Instrumentation

Questionnaireswill be distributed along with pen and, pencil. The surveys consistof sixteen questions that will be used to gather participant’sopinions and perception on literacy. I will use an interval level ofmeasurement for the study of the relationships between a parent’slevel of education and the child’s academic performances. It is aninterval measurement that the distance between the grading andresponses by the parents will be having a lot of meaning for my study(Reips &amp Funke, 2008, p. 699-704). For example, when taking thegrading on a range of a zero to ten, the distance between zero tothree and that of between a zero to eight is different and speakdifferent meanings.

DataCollection and Data Analysis

Onehundred questionnaires will be distributed at Governor StateUniversity in Hall of Governors along with a pencils or pen. Theparticipant will be asked to volunteer and complete thequestionnaire. The questionnaire will only take the respondents amaximum of fifteen minutes to complete feeling the requiredinformation. The survey will be cross-sectional the researcher willcollect all data at one time. Consent forms will be given to eachmember before completing the survey to assure the privacy ofparticipant confidentiality of all information provided. Thequestionnaire allows respondents to participate voluntarily in astudy without penalization (Dörnyei &amp Taguchi, 2010). Therefore,the participation in this study is voluntary since there is nopenalty for not participating. Respondents may have the right towithdraw from the study at a particular time without anyconsequences. All articles will need to be in a locked cabinet at theresearcher’s home and destroyed after completing the study.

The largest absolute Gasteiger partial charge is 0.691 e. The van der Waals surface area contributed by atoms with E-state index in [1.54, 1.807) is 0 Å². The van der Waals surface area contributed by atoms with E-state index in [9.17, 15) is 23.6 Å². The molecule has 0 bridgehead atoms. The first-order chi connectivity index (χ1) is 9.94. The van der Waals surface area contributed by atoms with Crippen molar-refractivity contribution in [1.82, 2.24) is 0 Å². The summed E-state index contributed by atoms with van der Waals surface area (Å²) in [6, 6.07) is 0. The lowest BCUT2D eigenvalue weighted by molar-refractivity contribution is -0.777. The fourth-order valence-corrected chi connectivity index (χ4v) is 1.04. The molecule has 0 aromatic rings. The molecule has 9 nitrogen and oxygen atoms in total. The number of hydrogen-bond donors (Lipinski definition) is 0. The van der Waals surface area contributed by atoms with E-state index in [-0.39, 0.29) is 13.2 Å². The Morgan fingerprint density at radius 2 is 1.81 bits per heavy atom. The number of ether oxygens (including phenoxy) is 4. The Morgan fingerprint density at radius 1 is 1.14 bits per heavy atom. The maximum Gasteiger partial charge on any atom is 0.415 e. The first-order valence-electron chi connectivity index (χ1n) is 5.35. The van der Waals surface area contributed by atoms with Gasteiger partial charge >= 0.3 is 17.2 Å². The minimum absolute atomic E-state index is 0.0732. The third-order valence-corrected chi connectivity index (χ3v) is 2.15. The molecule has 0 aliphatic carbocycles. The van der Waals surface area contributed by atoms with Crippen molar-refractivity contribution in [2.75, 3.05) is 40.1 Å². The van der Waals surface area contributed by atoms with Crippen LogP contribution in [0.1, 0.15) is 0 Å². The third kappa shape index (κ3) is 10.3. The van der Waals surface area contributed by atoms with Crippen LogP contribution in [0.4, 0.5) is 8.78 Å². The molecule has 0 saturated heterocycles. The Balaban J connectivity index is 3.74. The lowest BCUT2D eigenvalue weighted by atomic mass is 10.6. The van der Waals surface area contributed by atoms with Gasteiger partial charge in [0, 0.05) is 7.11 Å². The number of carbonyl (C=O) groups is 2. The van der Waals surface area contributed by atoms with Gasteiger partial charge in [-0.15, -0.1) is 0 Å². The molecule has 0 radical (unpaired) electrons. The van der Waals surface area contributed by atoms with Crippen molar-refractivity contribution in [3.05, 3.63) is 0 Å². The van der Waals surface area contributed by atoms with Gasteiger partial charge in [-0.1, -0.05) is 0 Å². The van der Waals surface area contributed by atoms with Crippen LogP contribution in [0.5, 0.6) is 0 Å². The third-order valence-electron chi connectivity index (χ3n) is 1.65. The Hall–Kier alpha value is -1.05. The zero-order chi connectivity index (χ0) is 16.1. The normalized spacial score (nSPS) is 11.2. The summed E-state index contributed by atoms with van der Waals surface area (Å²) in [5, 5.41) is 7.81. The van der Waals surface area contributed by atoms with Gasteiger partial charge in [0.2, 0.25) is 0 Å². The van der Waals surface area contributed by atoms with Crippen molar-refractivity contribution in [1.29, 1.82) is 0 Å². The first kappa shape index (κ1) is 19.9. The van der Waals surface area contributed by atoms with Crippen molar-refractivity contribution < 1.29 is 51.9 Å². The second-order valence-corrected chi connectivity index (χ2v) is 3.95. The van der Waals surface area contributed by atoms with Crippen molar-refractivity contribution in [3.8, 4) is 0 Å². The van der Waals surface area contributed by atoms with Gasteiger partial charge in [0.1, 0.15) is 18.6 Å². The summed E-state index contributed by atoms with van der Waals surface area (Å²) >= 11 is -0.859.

Limitations

Thedisadvantage of this study is that it only focuses on Governor StateUniversity students that have attained at least a diploma from a highschool and have school age children between kindergarten and twelfthgrade.

References

Abdullah-Welsh,N. Flaherty, J, and Bosma, J. (2009) Technical report:Recommendations for Future early childhood literacy research.Washington, DC: National Institute for Literacy.